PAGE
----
So……my breeder stood up to the grilling. Unphazed, non defensive, totally at ease. Breeders should relish in people testing them- because this should be their opportunity to flaunt their breed and genetics knowledge and show puppy adopters that they’ve chosen the right person. A good breeder will likely be pleased someone who is taking one of their puppies has done all this research! A good breeder might even refuse someone as an adopter if they don’t cut the mustard!
ONTO THE NEXT PHASE……..** MEET THE DOGS IN PERSON**
I should add that before this I facebook and website stalked both dogs……looking at pictures of them and watching videos of the bitch in action in agility (I was pleased to note she completed a clear round 100% without barking! I want a dog who is not genetically predisposed to bark the moment they experience any form of arousal).Now…..I’m in Bristol and my chosen breeder is in Lincoln…..I can’t go up there three times in a few months! Along comes my good friend Sara to save the day. A very experienced trainer for the Guide Dogs with an MSc in Clinical Animal Behaviour. This dog-nerd super hero went and visited the dogs for me and took lots of videos because the only downside of my breeder is she’s a tech Phobe ).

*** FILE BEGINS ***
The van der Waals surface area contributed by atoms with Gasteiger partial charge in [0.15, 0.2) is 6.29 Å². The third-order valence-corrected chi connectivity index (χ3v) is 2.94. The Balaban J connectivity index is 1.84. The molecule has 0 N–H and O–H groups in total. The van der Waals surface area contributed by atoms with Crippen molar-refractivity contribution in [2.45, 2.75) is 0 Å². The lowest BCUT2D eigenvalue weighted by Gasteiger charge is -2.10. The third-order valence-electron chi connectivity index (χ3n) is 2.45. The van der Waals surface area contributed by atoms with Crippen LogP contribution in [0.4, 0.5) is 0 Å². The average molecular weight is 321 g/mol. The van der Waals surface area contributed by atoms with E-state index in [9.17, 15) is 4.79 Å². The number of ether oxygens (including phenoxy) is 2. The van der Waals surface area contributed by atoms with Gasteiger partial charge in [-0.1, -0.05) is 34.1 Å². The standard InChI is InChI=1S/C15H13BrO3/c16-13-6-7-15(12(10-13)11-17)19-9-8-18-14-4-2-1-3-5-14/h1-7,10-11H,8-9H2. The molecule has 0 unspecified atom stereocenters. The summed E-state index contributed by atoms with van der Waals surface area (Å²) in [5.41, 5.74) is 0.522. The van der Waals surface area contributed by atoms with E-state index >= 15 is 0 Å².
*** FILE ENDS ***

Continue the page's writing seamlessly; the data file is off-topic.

– Next to no barking from all 8 collies on arrival
– No sign of nervousness around the breeder, nor nervousness of my friend as the visitor
– All dogs settled very quickly after visitor arrival- Social behaviour, no jumping, enjoying strokes, eye contact, vocal interaction
– No aggression between any of the dogs- most bred by the breeder, but some are other dogs sent to her from her friends for socialising
– No attachment issues observed from the bitch or sire when the breeder was in a different room
– Hips and general health of all dogs looked good (they’re all health tested anyway!)
– 13 year old dog bred by the breeder there, no health issues bar foggy eyes. A glimpse at the longevity of her ‘product’.
– The sire’s tractor chasing (when they appear in the field near the house) was relatively low arousal (no barking) and very short lived. This reassured me no end that I was getting a pup from the right breeder who was breeding two dogs who ticked all the boxes
WHAT’S NEXT? So….once the pup is 4-5 weeks I’ll (hopefully, virus permitting!) be heading up to meet them and choose the puppy. I have a temperment in mind and will be observing all the boys within the litter, looking at how they respond to me coming into the room, any sudden sounds made while I’m there and how they interact with one another. Even where they fall within the group formation (front, middle or back) is important for me to observe. Then….I will head home and try and sleep as much as possible before I pick up my puppy 5 weeks later!
And that my friends, is how you should (in my opinion) ideally go about picking a puppy.
Grill the breeder like you’re Micheal Parkinson
Meet both parents before you’re committed to purchase
Meet the puppy at 4-5 weeks, again you should ideally be able to back out of purchase if you want to
Then pick up the puppy